Gyumri is known throughout Armenia as a city of artists. Its old city, for example, boasts a unique style of architecture that you'll see nowhere else in Armenia. While the rest of the country, particularly Yerevan, is an amalgam of Soviet apartment blocks and modern architecture, Gyumri’s old city is reminiscent of Armenian homes in Gharz and Erzurum, now cities in eastern Turkey. While much of Armenia is currently built with pink toof rocks, architects in 19th-century Gyumri built their homes with black toof. Levon from FAR’s Yerevan office took me on a tour of the old city, known by the locals as Slabotka. The buildings there are in different states of ruin because of the 1988 earthquake.Yet, even in that state of dilapidation, it’s easy to envision how beautiful this city once was. The buildings boast arches and intricately carved wooden doorways. As I walked along the narrow streets paved in cobblestone, I imagined women sipping coffee on their wooden balconies, and men exchanging the day's news on their wide stone stoops.
Surprisingly, it was the Slabotka, and not the soviet built buildings, that withstood the earthquake. The rest of the city, approximately 88 percent of it, was completely demolished; 22 years later, evidence of this disaster is everywhere. For example, a large portion of the population still lives in temporary shelters that were set up in the wake of the earthquake. They’re an ad hoc collection of metal bins that resemble shanties. They are not all alike. The differences between them serve as a microcosm for the larger patterns of stratification that have gripped this country. You can determine a family’s means by the embellishments on their domiks. A family that is a little better off, has fortified its shelter with stones. Levon, of FAR's Yerevan office, invited us into his parent’s shelter for coffee. In the past 22 years, his father has added rooms, they’ve grown a flower garden, and tried to recreate a semblance of their prior home. Meanwhile, at the opposite end of the spectrum, families live under tin roofs that barely cover the extent of their homes.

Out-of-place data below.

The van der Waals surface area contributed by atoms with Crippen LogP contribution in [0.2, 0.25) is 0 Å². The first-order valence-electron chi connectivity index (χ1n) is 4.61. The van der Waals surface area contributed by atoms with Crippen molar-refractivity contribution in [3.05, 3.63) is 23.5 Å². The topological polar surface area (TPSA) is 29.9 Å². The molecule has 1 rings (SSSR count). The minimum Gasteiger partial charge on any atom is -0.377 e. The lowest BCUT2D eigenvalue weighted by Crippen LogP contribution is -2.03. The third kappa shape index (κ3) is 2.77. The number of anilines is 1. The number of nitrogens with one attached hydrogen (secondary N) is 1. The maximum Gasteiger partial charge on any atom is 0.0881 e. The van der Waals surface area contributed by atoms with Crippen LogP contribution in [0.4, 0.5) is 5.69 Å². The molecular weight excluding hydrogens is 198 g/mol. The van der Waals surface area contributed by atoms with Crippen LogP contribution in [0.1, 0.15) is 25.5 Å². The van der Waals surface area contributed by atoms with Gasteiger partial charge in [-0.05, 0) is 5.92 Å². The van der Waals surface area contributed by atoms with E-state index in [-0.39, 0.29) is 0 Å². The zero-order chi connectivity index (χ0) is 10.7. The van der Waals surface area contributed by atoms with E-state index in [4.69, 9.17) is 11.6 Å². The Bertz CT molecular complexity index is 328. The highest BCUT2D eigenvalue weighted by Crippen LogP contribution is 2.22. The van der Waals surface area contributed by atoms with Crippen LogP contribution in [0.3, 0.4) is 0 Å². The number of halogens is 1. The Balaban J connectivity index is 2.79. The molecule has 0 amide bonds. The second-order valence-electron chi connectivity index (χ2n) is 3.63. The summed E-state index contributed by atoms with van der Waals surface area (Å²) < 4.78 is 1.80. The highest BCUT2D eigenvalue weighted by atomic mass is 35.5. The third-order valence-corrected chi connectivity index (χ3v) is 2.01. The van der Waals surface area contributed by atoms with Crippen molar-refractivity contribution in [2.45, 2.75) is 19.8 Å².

ASP had the privilege of visiting the Octet music school, located in one of these temporary metal containers. On Wednesday afternoon, its teachers and students gathered at the site and treated us to a concert. We were all humbled and amazed at what these children have accomplished with such meager resources. They walked us down a narrow hallway, into a carpeted music hall. We barely fit.
The first thing I noticed, was a grand piano situated on a tiny wooden stage. Imagine—such a grandiose instrument sitting in a metal container in a sprawling shanty town. It sounds out of place, but these students make it work. We were treated to a steady stream of harps, violins, duduks, piano players, and vocalists. One of our participants, Arman Ayrapetyan, was even invited on stage for a guitar duet.
Graduates of this academy typically continue their studies at the music conservatory in Gyumri or Yerevan. One vocalist, Nune, has just graduated. She will be moving to Yerevan and majoring in English this fall. The Octet school has no luxuries and amenities. Year after year, equipped with the bare minimum, it churns our very talented musicians. Amidst all the dust and debris, these students are making beautiful music, and giving Gyumretzis hope.